We pick our favorite upcoming films of the season.
| 6:00 a.m. September 7, 2016
Arts + Entertainment
Election season got you down? Take a break from the antics and escape to your local movie theater. This fall's film lineup looks as diverse as it does diversionary. The following should be well worth catching:
'Sully' - Sept. 9
Most people know that Captain Chesley "Sully" Sullenberger was hailed a hero after landing his impaired aircraft on the Hudson River, saving all passengers on board. But few know about the subsequent, controversial investigation that went on behind closed doors. Clint Eastwood directs, and Tom Hanks stars. Brace for impact.
'Denial' - Sept. 30
This film's tagline says it all: "The whole world knows the Holocaust happened. Now she needs to prove it." "She" was historian Deborah Lipstadt, who was accused of libel when she declared David Irving a Holocaust denier in 1996. The action evolved into two trials: one within the courtroom — and the other in the court of public opinion. Mick Jackson directs a stellar cast, including Rachel Weisz, Timothy Spall and Tom Wilkinson.
'The Girl on the Train' - Oct. 7
Unemployed, alcoholic divorcée (Emily Blunt) commutes daily on the train, which happens to pass by her ex-husband's (Justin Theroux) home. When she accidentally witnesses a shocking betrayal, things get out of control. Also stars Rebecca Ferguson, Luke Evans and Hayley Bennett. Directed by Tate Taylor. All aboard.
'Tower' - Oct. 12
Keith Maitland directs this film about a mass shooting, back before the term dominated newscasts. In 1966, a Marine sniper, perched on a clock tower at the University of Texas, killed 14 people. In this eclectic account of the tragedy, Maitland creates a vivid documentary employing rotoscopic animation, witness interviews and archival footage. Ironically, a state law allowing concealed weapons on college campuses went into effect on the 50th anniversary of the horrific event.
'The Accountant' - Oct. 14
Ben Affleck portrays a mathematics savant working as an accountant for crooks, who's swayed by CPA (Anna Kendrick) to uncook the books. In doing so, he sees himself as a Robin Hood figure, harboring violent tendencies. With mathematical precision, he begins eliminating the bad guys. And as director Gavin O'Connor observes, "He's incredibly efficient."
'Christine' - Oct. 14
This true story will literally hit home. In Sarasota, 1974, 29-year-old Channel 40 news reporter Christine Chubbuck (Rebecca Hall) reported she felt pressured to deliver more sensational stories. She then committed one of the most disturbing acts in the history of live television by committing suicide during a live broadcast. This shocking story of a severely troubled and competitive woman is directed by Antonio Campos.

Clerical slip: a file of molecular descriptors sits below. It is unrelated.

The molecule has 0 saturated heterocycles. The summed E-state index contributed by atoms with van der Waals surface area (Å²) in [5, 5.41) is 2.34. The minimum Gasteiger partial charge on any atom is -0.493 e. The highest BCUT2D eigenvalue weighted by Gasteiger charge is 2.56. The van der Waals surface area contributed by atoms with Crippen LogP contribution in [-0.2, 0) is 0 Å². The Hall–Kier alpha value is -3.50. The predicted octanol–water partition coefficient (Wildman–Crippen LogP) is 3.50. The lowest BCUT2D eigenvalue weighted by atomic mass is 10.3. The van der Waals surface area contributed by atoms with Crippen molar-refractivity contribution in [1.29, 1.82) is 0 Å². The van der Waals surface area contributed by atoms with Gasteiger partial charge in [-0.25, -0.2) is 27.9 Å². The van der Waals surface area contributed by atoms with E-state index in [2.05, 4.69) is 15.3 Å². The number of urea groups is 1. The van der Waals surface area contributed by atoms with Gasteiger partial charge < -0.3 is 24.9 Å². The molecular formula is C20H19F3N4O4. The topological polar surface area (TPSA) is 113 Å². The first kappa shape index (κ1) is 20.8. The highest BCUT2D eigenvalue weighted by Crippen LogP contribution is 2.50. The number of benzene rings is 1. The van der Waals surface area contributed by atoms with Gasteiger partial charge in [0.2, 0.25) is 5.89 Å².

'Fire at Sea' - Oct. 21
Documentarian Gianfranco Rosi explores the European migrant crisis on Italy's most southern island, Lampedusa. Those fleeing war and genocide in Africa, Asia and the Middle East make the perilous journey, risking their lives. The firsthand accounts from the brave people who have survived are hopeful and heartbreaking. More than 15,000 men, women and children have died in transit.
'American Pastoral' - Oct. 28
Ewan McGregor makes his directorial debut in this crime drama based on Philip Roth's novel of the same name. A successful man's idyllic life comes apart at the seams when his 16-year-old politically minded daughter commits a deadly miscalculation during the Vietnam War. McGregor stars alongside Jennifer Connelly and Dakota Fanning.
'Elle' - Nov. 11
The ever-fetching Isabelle Huppert stars as a ruthless businesswoman who is attacked and raped. Plenty of twists and turns play out as she seeks revenge in the most peculiar ways. The script is described as "deliciously morbid." Director Paul Verhoeven returns to his bait-and-switch filmmaking method, which has been long awaited. Think "Basic Instinct."
'Manchester by the Sea' - Nov. 18
In this dark drama, Casey Affleck plays a man who disappears after a family tragedy. He's lured back home when his brother dies, and he's forced to confront his past. The film was a huge success at Sundance, and Affleck's performance has been called career-defining. Rounding out a brilliant cast is Michelle Williams, Kyle Chandler, Matthew Broderick and Gretchen Mol. Kenneth Lonergan directs.